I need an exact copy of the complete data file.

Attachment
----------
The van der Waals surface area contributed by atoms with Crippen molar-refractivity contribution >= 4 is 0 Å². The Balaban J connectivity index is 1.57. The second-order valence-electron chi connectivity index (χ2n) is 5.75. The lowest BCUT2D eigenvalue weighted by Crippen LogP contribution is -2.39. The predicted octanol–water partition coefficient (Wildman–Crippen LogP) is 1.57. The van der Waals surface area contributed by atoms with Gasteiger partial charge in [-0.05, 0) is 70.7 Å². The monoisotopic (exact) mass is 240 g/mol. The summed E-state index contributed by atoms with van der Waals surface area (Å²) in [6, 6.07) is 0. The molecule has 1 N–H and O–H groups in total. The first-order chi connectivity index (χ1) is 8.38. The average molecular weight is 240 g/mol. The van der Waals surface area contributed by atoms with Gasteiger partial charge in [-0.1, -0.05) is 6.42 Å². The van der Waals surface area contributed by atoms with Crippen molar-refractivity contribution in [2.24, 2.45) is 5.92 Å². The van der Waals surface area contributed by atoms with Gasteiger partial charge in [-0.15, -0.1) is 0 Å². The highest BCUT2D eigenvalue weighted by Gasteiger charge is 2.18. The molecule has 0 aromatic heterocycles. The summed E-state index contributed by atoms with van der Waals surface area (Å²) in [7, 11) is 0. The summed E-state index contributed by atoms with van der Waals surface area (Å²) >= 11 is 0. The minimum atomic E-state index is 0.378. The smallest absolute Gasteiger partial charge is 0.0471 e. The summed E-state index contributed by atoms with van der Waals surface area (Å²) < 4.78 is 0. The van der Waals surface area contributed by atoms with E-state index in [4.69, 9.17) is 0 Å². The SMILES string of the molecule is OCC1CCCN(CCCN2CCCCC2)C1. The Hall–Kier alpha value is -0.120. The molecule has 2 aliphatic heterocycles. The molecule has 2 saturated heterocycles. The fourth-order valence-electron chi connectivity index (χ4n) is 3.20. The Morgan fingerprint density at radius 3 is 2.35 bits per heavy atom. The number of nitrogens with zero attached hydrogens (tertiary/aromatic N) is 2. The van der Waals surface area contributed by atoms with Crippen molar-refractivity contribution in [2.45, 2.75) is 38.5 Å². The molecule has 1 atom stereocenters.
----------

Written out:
The van der Waals surface area contributed by atoms with Crippen molar-refractivity contribution >= 4 is 0 Å². The Balaban J connectivity index is 1.57. The second-order valence-electron chi connectivity index (χ2n) is 5.75. The lowest BCUT2D eigenvalue weighted by Crippen LogP contribution is -2.39. The predicted octanol–water partition coefficient (Wildman–Crippen LogP) is 1.57. The van der Waals surface area contributed by atoms with Gasteiger partial charge in [-0.05, 0) is 70.7 Å². The monoisotopic (exact) mass is 240 g/mol. The summed E-state index contributed by atoms with van der Waals surface area (Å²) in [6, 6.07) is 0. The molecule has 1 N–H and O–H groups in total. The first-order chi connectivity index (χ1) is 8.38. The average molecular weight is 240 g/mol. The van der Waals surface area contributed by atoms with Gasteiger partial charge in [-0.1, -0.05) is 6.42 Å². The van der Waals surface area contributed by atoms with Crippen molar-refractivity contribution in [2.24, 2.45) is 5.92 Å². The van der Waals surface area contributed by atoms with Gasteiger partial charge in [-0.15, -0.1) is 0 Å². The highest BCUT2D eigenvalue weighted by Gasteiger charge is 2.18. The molecule has 0 aromatic heterocycles. The summed E-state index contributed by atoms with van der Waals surface area (Å²) in [7, 11) is 0. The summed E-state index contributed by atoms with van der Waals surface area (Å²) >= 11 is 0. The minimum atomic E-state index is 0.378. The smallest absolute Gasteiger partial charge is 0.0471 e. The summed E-state index contributed by atoms with van der Waals surface area (Å²) < 4.78 is 0. The van der Waals surface area contributed by atoms with E-state index in [4.69, 9.17) is 0 Å². The SMILES string of the molecule is OCC1CCCN(CCCN2CCCCC2)C1. The Hall–Kier alpha value is -0.120. The molecule has 2 aliphatic heterocycles. The molecule has 2 saturated heterocycles. The fourth-order valence-electron chi connectivity index (χ4n) is 3.20. The Morgan fingerprint density at radius 3 is 2.35 bits per heavy atom. The number of nitrogens with zero attached hydrogens (tertiary/aromatic N) is 2. The van der Waals surface area contributed by atoms with Crippen molar-refractivity contribution in [2.45, 2.75) is 38.5 Å². The molecule has 1 atom stereocenters.